8A - Thursday, November], 2007
The Michigan Daily - michigandaily.com
A COSTUME PARTY ON ELM STREET
3 convicted in Madrid attacks
Court hands down
life sentences for
al Court convicted the three main
suspects in-the Madrid commuter
train bombings of mass murder
yesterday and sentenced them to
tens of thousands of years in pris-
on for Europe's worst Islamic ter-
But the verdict was a mixed
bag for prosecutors, who saw four
other key defendants convicted
of lesser offenses and an accused
ringleader acquitted altogether.
With much of the case resting on
circumstantial evidence, the three
judges may have been wary after
a number of high-profile Spanish
terror cases were overturned on
Spain's prime minister said the
verdict still upheld justice. But
victims of the attack, which killed
191 people and wounded more
than 1,800 when bombs exploded
on four trains on March 11, 2004,
expressed shock and sadness over
the court's decision.
"The verdict seems soft to us,"
said Pilar Manjon, who lost her 20-
year-old son in the attack and has
become a leader of a victims asso-
ciation. "I don't like itthatmurder-
ers are going free."
Three lead suspects - Jamal
Zougam and Othman Gnaoui
of Morocco and Emilio Suarez
Trashorras of Spain - were con-
victed of murder and attempted,
murder and received prison sen-
tences ranging from 34,000 to
43,000 years. Under Spanish law,
the most they will spend in jail is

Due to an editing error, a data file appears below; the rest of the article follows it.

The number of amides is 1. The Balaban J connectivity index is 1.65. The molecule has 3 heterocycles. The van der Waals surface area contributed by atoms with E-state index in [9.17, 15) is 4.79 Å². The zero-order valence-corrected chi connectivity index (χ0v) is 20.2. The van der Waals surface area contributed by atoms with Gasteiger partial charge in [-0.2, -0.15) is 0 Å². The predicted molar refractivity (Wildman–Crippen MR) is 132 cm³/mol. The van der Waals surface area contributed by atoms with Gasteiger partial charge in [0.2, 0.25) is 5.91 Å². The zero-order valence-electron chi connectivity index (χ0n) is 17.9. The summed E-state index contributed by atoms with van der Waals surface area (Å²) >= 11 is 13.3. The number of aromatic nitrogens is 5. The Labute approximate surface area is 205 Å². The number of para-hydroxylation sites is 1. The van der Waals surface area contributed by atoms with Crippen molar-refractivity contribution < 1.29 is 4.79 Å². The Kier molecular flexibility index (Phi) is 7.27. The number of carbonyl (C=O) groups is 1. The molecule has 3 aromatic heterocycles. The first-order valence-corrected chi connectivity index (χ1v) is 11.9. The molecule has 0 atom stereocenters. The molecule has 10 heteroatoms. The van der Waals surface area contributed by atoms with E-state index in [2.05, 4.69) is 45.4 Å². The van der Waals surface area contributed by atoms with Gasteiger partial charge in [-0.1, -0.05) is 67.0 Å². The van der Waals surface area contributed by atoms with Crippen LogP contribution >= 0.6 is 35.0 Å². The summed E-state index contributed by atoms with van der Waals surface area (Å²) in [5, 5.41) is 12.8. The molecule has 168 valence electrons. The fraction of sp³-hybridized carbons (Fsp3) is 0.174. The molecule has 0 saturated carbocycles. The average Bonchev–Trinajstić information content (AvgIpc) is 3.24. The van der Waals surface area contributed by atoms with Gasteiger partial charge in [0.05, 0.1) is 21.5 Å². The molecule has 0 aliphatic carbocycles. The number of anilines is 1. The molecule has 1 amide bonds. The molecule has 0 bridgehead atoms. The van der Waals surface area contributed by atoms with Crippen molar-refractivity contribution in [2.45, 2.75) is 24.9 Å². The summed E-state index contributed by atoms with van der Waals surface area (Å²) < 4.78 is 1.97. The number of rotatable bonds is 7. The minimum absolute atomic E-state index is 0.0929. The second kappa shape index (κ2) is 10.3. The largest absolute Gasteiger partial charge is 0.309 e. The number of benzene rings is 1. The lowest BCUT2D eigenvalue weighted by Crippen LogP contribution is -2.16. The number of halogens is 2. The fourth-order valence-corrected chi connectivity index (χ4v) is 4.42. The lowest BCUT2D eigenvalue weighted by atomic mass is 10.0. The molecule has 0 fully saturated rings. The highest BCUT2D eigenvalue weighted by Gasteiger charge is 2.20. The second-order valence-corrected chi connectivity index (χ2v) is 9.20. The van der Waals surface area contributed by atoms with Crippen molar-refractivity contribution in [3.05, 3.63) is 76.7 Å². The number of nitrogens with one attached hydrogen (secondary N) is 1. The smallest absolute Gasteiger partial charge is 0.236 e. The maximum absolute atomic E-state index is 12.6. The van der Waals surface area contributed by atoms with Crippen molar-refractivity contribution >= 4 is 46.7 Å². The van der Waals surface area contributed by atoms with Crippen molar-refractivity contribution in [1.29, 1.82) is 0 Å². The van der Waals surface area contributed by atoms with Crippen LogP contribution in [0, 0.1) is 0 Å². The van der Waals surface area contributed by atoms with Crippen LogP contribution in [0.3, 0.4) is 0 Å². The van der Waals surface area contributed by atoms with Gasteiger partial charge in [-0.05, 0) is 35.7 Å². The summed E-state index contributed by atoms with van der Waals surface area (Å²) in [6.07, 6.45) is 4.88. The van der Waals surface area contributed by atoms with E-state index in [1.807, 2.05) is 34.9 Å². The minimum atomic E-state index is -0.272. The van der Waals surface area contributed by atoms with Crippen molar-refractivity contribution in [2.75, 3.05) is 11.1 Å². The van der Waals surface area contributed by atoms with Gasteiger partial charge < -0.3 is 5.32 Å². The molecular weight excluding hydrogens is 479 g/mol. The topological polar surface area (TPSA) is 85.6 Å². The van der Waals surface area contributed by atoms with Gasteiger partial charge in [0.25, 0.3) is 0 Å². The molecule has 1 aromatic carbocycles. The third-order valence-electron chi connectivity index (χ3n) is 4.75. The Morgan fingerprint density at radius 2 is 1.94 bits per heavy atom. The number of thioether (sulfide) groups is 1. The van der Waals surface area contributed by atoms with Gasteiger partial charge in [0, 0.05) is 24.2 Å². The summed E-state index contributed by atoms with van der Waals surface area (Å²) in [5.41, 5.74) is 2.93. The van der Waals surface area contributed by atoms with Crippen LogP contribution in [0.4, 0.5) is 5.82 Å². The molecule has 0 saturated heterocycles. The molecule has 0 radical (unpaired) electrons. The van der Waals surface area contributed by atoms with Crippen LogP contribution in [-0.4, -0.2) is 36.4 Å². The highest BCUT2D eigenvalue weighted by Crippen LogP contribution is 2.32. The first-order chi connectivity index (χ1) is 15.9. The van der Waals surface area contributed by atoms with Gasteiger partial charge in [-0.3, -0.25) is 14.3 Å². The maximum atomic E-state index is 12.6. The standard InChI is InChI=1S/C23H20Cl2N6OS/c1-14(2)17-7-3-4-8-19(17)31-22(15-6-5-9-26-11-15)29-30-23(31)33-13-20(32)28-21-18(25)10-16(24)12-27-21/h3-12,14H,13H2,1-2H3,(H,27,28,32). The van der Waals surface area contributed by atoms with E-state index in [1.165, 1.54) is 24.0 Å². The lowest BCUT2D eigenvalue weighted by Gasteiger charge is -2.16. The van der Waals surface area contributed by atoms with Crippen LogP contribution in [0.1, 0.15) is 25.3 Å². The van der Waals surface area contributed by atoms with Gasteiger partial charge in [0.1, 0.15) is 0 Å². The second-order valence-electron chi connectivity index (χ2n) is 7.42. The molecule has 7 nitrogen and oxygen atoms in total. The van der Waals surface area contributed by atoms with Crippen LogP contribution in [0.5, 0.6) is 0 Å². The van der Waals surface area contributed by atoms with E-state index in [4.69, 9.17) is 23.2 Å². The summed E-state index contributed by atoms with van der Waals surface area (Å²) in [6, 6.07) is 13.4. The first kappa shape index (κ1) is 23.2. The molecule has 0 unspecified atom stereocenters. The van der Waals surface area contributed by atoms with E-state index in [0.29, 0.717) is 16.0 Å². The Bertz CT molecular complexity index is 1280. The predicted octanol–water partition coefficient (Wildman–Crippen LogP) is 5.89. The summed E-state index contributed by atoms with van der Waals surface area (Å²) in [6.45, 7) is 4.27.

40 years. Spain has no death pen-
alty or life imprisonment.
Zougam was convicted of plac-
ing at least one bomb on a train
and Gnaoui of being a right-hand
man of the plot's operational chief.
Trashorras, who once worked as
a miner, was found guilty of sup-
plying the explosives used in the
One of the biggest surprises
was the acquittal of Rabei Osman,
an Egyptian already convicted
and jailed in Italy for the Madrid
Italian authorities said Osman
bragged in tapped Arabic-lan-
guage phone conversations that he
was the brains behind the Madrid
plot. But translations of the taped
conversations by two sets of Span-
ish translators indicated his com-
ments were more nuanced and did
not amount to a confession.
The Spanish verdict came just
two days after an Italian appeals
court upheld Osman's conviction
there, but shaved two years off
his prison term, sentencing him to
Osman watched the Spanish
proceedings on a videoconfer-
ence link from the Justice Pal-
ace in Milan. The Europa Press
news agency reported that he
broke down in tears and shouted:
"I've been absolved! I've been
Four other top suspects -
Youssef Belhadj, Hassan el Haski,
Abdulmajid Bouchar and Rafa
Zouhier - were acquitted of mur-
der but convicted of other charges
that included belonging to a terror-
ist organization. They received sen-
tences of 10 to18 years in prison.
Fourteen other defendants
were found guilty of lesser crimes
and six others were acquitted.
Much of the evidence in the 57-
session, five-month trial was cir-
Partygoers in costumes celebrate Halloween at the Elm Street Block Party last night.
To avoid laws, sex offenders
declare themselves homeless
Trend makes it ing the world more dangerous
rather than less dangerous," said
difficult to track therapist Gerry Blasingame, past